Imagine, in sequence, a football player, a surveyor, a figure skater and a managing partner of a law firm – all without gender association. Were you able to do that? Now imagine a carpenter. When you have that image settled in your mind, tell me the colour of her hair.
If you had a hiccup moment on the last pronoun, you’re not alone. A similar exercise was used by Gary Blasi, law professor emeritus at UCLA, to illustrate the gender-based hurdles that the mind must make in basic career-related situations. If you subconsciously picture a man as your firm’s leader, does that influence the actions you may take regarding the promotion of women?
For the past ten years or so, a spotlight has been shone on the dearth of female leaders in the legal industry. The ‘glass ceiling’ analysis of the eighties has been replaced by the ‘slippery ladder’ explanation of the 21st century: women voluntarily drop out of the partnership track at stages farther down the ladder, leaving the pool of available partner candidates to be disproportionately male. Yet that assumption is disingenuous. If women fall off the ladder or get stuck on a rung of it, it’s generally because the culture of partnership, just like the presumption of the gender of the carpenter, is male. And no mentoring, sponsorship or diversity programme is going to change a woman into a man.
Researchers have been trying to figure out why the legal industry has such a poor record on the progression of women. A synthesis of modern studies attributes male dominance in leadership to one or more unconscious stereotypes – stereotypes linking women to the home and family; stereotypes about women’s work styles, character traits and job competencies; and stereotypes about positions that are consciously or unconsciously perceived as male jobs.
For example, when a working mother leaves the office early, her colleagues may infer that she has a family obligation; when a working father leaves early, the same assumption is less likely to be made. A gender study by Joan Williams of UC Hastings claimed that some traits are perceived positively for men and negatively for women: assertiveness in a man is strength; in a woman it’s bitchiness. Similarly, social bonding behaviour among men is considered to be work related (he’s mentoring or rainmaking), but is considered to be frivolous among women (she’s chatting or gossiping). Until we sort out our paradoxical thinking, a meritocracy is impossible.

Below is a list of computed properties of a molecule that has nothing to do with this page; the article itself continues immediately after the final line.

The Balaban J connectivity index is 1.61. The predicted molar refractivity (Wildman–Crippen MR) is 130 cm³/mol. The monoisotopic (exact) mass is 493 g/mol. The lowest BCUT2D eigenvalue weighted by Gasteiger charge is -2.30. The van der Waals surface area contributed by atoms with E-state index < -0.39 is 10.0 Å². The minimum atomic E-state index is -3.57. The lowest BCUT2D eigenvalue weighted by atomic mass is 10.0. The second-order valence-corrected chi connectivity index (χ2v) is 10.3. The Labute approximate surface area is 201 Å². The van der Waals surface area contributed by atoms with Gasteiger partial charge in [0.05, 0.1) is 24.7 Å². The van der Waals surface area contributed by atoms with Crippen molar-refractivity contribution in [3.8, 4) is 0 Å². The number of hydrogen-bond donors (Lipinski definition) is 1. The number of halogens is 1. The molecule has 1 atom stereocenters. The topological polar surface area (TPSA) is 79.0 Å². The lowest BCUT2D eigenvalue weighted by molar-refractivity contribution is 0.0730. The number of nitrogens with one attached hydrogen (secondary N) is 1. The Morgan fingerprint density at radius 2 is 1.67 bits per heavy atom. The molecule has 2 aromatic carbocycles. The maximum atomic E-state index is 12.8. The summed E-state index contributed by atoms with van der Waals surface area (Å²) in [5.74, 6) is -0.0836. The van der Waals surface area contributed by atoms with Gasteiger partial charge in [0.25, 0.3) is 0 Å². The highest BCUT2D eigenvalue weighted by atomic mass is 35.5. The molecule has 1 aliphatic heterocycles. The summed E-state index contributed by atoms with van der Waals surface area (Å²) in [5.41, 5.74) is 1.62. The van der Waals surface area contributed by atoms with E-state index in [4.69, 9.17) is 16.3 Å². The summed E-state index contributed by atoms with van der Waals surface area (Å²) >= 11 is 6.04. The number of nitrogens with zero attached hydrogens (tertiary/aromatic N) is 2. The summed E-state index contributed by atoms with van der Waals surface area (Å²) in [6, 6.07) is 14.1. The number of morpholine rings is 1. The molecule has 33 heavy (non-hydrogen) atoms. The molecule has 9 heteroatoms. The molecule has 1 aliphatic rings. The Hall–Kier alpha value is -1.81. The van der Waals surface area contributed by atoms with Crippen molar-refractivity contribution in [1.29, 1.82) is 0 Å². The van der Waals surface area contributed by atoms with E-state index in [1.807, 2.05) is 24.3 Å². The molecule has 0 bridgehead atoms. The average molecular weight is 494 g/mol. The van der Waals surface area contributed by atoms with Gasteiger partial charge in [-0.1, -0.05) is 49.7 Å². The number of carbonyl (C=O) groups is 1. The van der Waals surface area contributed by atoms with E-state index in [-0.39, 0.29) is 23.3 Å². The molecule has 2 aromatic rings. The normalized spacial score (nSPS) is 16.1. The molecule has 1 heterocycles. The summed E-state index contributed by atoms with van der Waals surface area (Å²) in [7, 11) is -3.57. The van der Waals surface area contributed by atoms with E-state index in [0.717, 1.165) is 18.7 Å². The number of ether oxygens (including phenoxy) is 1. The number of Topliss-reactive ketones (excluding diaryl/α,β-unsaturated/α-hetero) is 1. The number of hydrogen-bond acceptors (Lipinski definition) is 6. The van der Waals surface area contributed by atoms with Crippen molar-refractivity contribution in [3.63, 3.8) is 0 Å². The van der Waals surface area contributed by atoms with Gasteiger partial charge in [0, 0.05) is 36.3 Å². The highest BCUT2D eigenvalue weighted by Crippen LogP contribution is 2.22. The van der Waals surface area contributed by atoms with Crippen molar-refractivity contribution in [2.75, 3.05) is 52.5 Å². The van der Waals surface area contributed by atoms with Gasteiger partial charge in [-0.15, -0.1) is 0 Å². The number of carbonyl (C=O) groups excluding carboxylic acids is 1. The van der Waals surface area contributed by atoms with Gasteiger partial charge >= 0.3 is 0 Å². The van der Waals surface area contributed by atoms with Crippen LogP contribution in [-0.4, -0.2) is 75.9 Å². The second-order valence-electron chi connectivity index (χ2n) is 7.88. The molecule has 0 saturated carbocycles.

Perhaps the most pernicious stereotype for the legal industry is the one from the exercise in the opening paragraph: the idea that certain jobs are male. Williams further explains that when the leadership is predominantly male, ‘the setting will activate assumptions that associate competence with masculinity, thereby increasing the perceived competence of men’. The result of having a masculine organisational role stereotype is that male candidates appear to offer a better fit and are more likely to be selected.
Most of us are aware of the numerous psycho-social experiments done with identical CVs bearing either a female or a male name. Even in academia (where gender balance is better than in law firms), a CV with a male name will be judged by both genders to be more competent than the same CV with a female name. Curiously, evaluators will justify their selection by claiming that ‘his’ research is more insightful or his experience is more extensive, even though every word on the CV is identical.
Efforts to create gender-blind environments, however, have been counterproductive, in part because the unconscious stereotypes built up over a lifetime are not easily erased. Furthermore, an emphasis on political correctness restricts conversations that could dispel stereotypes; research shows that when two people avoid talking about their differences, their prejudices grow. But when forced to confront each other and explain their own personal stereotyping, individuals gain a greater appreciation for diversity and learn to respect the traits that are associated with the opposite gender. That’s important because we don’t want a law firm full of men and women who are just like them. We want a fully diverse team that values different characteristics and viewpoints.
We can do better. In what seems like a catch 22, we have to put more women into leadership roles in order to get more women into leadership roles. Making a policy choice for the purpose of implicit bias reduction is supported by sociological research: studies show that men and women who are exposed to strong female role models show significantly lower levels of bias.
Recognising our implicit bias may be the first step toward the creation of equitable promotional opportunities for women. We have to dispel the stereotypes if we are to ensure that future leadership is not overwhelmingly male, not gender-blind and not limited to half the talent pool.
Tamara Box is global chair of the financial industry group at Reed Smith.
For analysis of law firm’s initiatives to boost gender diversity see: The Target – will tougher measures finally boost gender diversity in the City?